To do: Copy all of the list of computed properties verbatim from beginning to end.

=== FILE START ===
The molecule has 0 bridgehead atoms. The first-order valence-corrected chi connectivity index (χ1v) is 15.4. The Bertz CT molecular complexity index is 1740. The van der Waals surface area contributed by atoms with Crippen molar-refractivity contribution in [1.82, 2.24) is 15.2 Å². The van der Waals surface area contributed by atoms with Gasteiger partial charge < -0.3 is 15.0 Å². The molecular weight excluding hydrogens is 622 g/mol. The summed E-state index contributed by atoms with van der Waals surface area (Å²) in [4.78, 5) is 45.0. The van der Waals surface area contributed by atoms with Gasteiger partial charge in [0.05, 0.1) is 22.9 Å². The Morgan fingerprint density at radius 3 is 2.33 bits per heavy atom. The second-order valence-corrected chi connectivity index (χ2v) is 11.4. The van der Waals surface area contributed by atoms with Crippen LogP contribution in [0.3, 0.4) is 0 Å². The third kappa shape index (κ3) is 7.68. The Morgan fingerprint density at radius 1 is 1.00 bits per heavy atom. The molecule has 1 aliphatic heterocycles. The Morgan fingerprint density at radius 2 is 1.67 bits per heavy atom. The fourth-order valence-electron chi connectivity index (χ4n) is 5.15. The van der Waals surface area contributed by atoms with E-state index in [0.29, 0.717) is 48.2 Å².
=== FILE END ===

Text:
The molecule has 0 bridgehead atoms. The first-order valence-corrected chi connectivity index (χ1v) is 15.4. The Bertz CT molecular complexity index is 1740. The van der Waals surface area contributed by atoms with Crippen molar-refractivity contribution in [1.82, 2.24) is 15.2 Å². The van der Waals surface area contributed by atoms with Gasteiger partial charge < -0.3 is 15.0 Å². The molecular weight excluding hydrogens is 622 g/mol. The summed E-state index contributed by atoms with van der Waals surface area (Å²) in [4.78, 5) is 45.0. The van der Waals surface area contributed by atoms with Gasteiger partial charge in [0.05, 0.1) is 22.9 Å². The Morgan fingerprint density at radius 3 is 2.33 bits per heavy atom. The second-order valence-corrected chi connectivity index (χ2v) is 11.4. The van der Waals surface area contributed by atoms with Crippen LogP contribution in [0.3, 0.4) is 0 Å². The third kappa shape index (κ3) is 7.68. The Morgan fingerprint density at radius 1 is 1.00 bits per heavy atom. The molecule has 1 aliphatic heterocycles. The Morgan fingerprint density at radius 2 is 1.67 bits per heavy atom. The fourth-order valence-electron chi connectivity index (χ4n) is 5.15. The van der Waals surface area contributed by atoms with E-state index in [0.29, 0.717) is 48.2 Å².